This article from Trish Regan originally appeared in American Consequences.
In the summer of 2005, a group of young techies tried to “take over the world”…
Their goal was to revolutionize audio storytelling using new podcast technology.
At that time, most of us had never heard of social media… but the group believed in the innovation and launched Odeo…
This startup had seed money, a few employees, and a clear goal: to make podcasting easy, accessible, and universal.
But then… that fall… Apple beat them to it.
Finish the story after this video:
The tech giant launched its iTunes podcasting platform, plugged it into every Apple smartphone… and quickly rendered Odeo obsolete.
Many entrepreneurs might have wallowed in this setback… but not these guys.
By then, Odeo had grown to 14 full-time employees… And while it couldn’t compete with the likes of Apple, its founders had ambition.
They had become obsessed with their colleague Jack Dorsey’s idea of “microblogging” one’s “status” and location in quick bursts…
That idea expanded and Odeo evolved into the company we now know as Twitter.
Launched in March 2006, Twitter has become a hugely influential social media platform… used by heads of state, megacorporations, news personalities, and Hollywood stars.
This week, less than two decades after Twitter came on the scene, executives agreed to sell the company to the world’s richest man for $44 billion.
This is a big move, and it offers some lessons… on the importance of flexibility (and innovation) in business… (How many times have you been told to cut your losses when investing?)
But this isn’t a story about the seven habits of the world’s most successful entrepreneurs…
Instead, we need to talk about the massive changes that are about to flood the tech industry.
As investors, we’ll soon be able to capitalize on huge tech advances and growth in the social media and virtual-reality sectors.
Led by a true tech visionary, we’re headed straight…
To the Moon! And We’re Not Looking Back
Elon Musk struck that deal with the one-time podcasting startup earlier this week… and he’s not looking back either.
Assuming the deal closes in about six months, this social media platform is in for some big changes.
Those shifts will reshape the entire industry, affecting every social media company from Google’s YouTube, to Facebook, to LinkedIn… and even lesser-known platforms like Truth Social, GETTR, and Rumble.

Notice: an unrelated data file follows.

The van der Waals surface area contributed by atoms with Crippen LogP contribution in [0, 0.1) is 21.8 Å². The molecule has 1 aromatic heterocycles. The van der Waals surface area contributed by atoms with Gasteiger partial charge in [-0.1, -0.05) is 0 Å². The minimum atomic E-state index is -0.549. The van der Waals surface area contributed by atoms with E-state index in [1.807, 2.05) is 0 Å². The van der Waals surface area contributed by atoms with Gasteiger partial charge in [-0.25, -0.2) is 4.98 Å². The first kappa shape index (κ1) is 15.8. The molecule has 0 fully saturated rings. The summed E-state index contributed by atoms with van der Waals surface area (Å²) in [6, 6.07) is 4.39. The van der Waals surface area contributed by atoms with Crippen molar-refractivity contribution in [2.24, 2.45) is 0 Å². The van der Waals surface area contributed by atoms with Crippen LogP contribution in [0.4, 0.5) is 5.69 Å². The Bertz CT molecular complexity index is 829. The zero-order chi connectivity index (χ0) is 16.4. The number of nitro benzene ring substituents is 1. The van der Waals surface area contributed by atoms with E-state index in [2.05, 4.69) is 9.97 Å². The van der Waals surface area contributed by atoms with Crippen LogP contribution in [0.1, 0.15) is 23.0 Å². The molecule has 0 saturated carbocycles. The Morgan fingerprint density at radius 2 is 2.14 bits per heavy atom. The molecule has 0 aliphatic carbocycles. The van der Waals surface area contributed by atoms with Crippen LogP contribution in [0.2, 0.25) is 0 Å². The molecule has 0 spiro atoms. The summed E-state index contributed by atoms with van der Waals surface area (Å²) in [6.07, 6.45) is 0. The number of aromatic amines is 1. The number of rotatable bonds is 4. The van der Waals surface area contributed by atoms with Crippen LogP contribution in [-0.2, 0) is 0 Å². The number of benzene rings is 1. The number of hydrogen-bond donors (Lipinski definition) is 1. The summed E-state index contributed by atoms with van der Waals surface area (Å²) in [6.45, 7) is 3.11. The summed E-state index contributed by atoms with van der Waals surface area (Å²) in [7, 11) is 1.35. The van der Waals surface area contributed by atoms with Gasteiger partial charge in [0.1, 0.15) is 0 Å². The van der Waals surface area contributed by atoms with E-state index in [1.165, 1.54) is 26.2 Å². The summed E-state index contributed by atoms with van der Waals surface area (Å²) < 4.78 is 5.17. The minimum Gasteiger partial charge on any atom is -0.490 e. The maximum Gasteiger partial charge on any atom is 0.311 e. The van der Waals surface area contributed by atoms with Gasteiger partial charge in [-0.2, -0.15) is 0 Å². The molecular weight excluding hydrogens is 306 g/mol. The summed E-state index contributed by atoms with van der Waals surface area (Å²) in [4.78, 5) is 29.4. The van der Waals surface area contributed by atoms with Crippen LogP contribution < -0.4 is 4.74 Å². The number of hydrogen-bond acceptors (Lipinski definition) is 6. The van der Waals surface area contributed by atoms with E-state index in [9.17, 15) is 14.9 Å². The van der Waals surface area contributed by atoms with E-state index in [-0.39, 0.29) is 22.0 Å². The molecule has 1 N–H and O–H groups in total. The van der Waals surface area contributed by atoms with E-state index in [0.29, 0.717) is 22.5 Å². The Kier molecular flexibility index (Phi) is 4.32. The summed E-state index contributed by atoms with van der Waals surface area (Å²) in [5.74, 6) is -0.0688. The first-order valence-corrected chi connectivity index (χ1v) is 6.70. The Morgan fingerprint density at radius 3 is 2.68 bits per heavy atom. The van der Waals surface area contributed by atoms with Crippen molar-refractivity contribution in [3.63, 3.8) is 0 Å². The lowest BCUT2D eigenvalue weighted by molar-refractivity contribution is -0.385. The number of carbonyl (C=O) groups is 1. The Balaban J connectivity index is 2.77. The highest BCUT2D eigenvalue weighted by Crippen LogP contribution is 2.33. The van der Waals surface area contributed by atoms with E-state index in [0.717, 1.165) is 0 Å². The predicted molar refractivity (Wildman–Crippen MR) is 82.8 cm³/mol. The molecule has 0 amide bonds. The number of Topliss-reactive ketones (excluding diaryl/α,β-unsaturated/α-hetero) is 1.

Already, Musk has promised to ensure greater transparency in what he calls the “digital town square.”
Some of his key changes to Twitter will include:
Revealing the source code of the algorithms that “decide” what news can be tweeted.
Providing an “authentication” of every user on the platform. (Translation? No more bots or so-called “sock puppet” accounts created by troll farms.)
Minimizing censorship… even, or perhaps especially, when it comes to the content Musk disagrees with.
Providing open-source algorithms is the biggest move because it provides a new level of transparency… and reduces creators’ political biases.
That might prevent the types of punitive Twitter debacles we’ve seen in recent years.
Take the former New York Times reporter who was banned for life in August 2021. He tweeted that COVID-19 vaccines wouldn’t offer 100% protection against the virus. (One wasn’t supposed to say that.)
Or take The Babylon Bee whose account was locked for 12 hours several weeks ago… Apparently, Twitter’s algorithms didn’t appreciate the site’s conservative humor. (The Bee is a bit like The Onion – also a satirical publication but with a liberal slant.)
And then there’s the elephant in the room: the ban of a U.S. president… while he was still president!
As a reminder, the Taliban – a global terrorist organization – was not banned. Even Vladimir Putin – who’s responsible for daily atrocities in Ukraine – still has a Twitter account.
Whether you love, hate, or are indifferent to Trump, one thing is quite clear… Twitter has amassed and wielded a ton of power.
But that was all before Musk entered the picture…
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